FORT KNOX, Ky. — Soldiers interested in moving to a specialty with good promotion and career prospects may do well to check out a menu of 14 priority MOSs that meet those requirements, but that have some demanding application criteria.
These priority jobs, most of which require a secret or top secret clearance and above-average vocational aptitude scores, are called "by application" military occupational specialties.
That is because applicants must be cleared by the specialty's proponent agency, such as a branch service school or center of excellence, before getting a final nod of approval from Human Resources Command.
As of late-September, there were 14 by-application career fields and MOSs open to reclassification in the Regular Army.
Included are the specialties :
• CMF 18 (Special Forces).
• 12D (diver), an engineer specialty.
• 12P (prime power production specialist), another engineer specialty.
• 17C (cyber operations specialist), the Army's newest MOS.
• 25D (cyber network defender), a signal specialty.
• 31D (CID special agent), a military police specialty.
• 35L (counterintelligence agent), a military intelligence specialty.
• 37F (psychological operations), a special operations MOS.
• 38B (civil affairs), a special operations MOS.
• 46Q (public affairs specialist).
• 46R (broadcast specialist), another public affairs MOS.
• 51C (contracting NCO), an Army Acquisition Corps specialty.
• 79R (recruiter), a career specialty for soldiers who have successfully served as detailed recruiters.
• 89D (explosive ordnance disposal), a special operations MOS.
Soldiers who are interested in a possible transfer to one of these specialties can conduct their own research, but eventually should contact their local career counselor, according to Jim Bragg, chief of the enlisted reclassification and retention branch here at Human Resources Command.
"Career counselors not only can tell prospective applicants if they meet the minimum criteria, but they can assist soldiers in putting together an application packet," Bragg said.
If the application is approved by the proponent, HRC will then process the soldier for final approval and reclassification.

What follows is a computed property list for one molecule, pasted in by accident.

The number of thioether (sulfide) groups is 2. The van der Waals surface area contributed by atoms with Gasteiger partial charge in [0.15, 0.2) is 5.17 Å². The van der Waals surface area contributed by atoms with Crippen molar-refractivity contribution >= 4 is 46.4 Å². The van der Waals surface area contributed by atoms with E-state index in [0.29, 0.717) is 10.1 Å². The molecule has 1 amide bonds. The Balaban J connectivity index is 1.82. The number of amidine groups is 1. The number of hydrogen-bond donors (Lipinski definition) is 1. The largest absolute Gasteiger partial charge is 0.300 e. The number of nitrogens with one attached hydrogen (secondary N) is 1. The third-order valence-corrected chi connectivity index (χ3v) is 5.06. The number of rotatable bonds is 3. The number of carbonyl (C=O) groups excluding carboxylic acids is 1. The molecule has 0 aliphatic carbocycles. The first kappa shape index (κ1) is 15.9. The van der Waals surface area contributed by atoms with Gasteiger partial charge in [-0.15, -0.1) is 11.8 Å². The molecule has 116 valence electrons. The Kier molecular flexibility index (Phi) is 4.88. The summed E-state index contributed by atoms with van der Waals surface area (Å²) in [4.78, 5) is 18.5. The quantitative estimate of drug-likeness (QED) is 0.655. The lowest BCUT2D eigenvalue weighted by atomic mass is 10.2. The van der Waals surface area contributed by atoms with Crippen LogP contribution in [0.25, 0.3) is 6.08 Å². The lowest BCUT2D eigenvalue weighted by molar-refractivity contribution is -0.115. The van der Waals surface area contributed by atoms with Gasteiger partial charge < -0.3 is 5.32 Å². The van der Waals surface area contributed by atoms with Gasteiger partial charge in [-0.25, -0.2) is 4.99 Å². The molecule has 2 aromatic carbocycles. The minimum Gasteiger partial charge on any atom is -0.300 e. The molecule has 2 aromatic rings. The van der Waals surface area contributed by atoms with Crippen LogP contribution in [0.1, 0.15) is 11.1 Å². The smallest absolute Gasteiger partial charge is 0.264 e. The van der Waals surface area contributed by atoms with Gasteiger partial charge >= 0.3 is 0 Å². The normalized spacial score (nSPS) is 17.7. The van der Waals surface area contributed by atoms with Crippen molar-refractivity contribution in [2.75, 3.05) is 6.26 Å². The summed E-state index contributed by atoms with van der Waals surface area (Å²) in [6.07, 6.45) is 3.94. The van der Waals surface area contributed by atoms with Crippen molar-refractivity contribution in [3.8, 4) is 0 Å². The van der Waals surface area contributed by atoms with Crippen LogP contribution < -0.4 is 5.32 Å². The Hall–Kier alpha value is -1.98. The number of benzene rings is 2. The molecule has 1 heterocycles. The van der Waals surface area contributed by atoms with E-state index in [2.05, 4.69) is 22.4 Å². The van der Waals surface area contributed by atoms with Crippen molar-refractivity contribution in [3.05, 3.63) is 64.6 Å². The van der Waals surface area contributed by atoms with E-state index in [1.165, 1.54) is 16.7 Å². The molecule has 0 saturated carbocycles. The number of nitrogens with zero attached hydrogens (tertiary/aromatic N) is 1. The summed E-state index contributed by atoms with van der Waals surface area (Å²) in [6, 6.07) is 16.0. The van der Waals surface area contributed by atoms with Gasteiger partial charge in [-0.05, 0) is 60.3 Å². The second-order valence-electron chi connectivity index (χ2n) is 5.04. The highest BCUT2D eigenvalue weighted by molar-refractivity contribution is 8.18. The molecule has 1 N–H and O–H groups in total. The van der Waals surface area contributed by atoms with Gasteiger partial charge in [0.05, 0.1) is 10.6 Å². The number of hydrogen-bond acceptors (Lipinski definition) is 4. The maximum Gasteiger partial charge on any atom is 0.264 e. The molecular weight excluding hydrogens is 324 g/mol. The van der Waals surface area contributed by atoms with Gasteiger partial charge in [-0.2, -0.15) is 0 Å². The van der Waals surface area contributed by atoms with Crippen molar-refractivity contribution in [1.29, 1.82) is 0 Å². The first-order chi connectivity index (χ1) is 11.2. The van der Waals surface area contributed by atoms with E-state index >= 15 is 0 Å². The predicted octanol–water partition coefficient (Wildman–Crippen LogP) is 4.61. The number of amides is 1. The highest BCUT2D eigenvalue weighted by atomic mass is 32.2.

Another good place to research possible reclassification candidates is the Special MOS Alignment Promotion Program.
Specialties in the SMAPP program allow soldiers in an overstrength MOS to move to a specialty with good career prospects, and upon re-enlistment and completion of training are promoted to sergeant or staff sergeant.
The target specialties include:
• 31D (CID special Agent).
• 35L (counterintelligence agent).
• 29E (electronic warfare specialist).
• 12P (prime power specialist).
• 51C (contracting NCO).
• 25D (cyber network defender).
• 25E (electromagnetic spectrum manager).
While soldiers do not need to be in promotable status, they must meet time-in-service and time-in-grade requirements for advancement to the next higher grade.
For specific criteria and application procedures, soldiers should contact their local career counselor.
Bragg said it is important for soldiers who are interested in changing their MOS to consult the latest version of reclassification In/Out calls, which will indicate the relative strength status of the various specialties.For the latest in/out calls click here.
"If a soldier's MOS is overstrength at the current grade, that's an indicator he or she may want to reclassify," he said.
When researching possible candidates for reclassification, soldiers should look at the strength status of an MOS one grade above their current rank. If it is overstrength, promotion prospects in that specialty are not very good.
"That is really what it comes down to," Bragg said. "With the retention control point for specialists now at eight years, they will have to get promoted after their first re-enlistment if they want to stay in the Army. Soldiers need to look for specialties that have a viable career path."
As part of the ongoing reduction in the size of the active component, personnel managers are using the Qualitative Service Program to align the MOS structure of the force to meet future manning requirements.
Under QSP, soldiers in the ranks of staff sergeant and above are subject to possible involuntary separation or early retirement if their MOS is overstrength or has poor promotion prospects or the future.
"If we do this right, soldiers only will be given a QSP screening once," Bragg said. "After an MOS is (screened under QSP), promotions should continue, and back to normal."
Soldiers who are interested in reclassifying should not ignore an MOS just because it was looked at for QSP, he said.
"That seems to be the mindset of the Army, but once an MOS is screened, the career track and promotions should return to normal.
Another good indicator of long-term prospects of the various enlisted MOS, are the selection statistics generated by this year's sergeant first class board.
The average select rate for that board was 25 percent, with rates for specific career fields ranging from 3 percent to nearly 100 percent for some of the high-speed, priority MOS, such as Special Forces.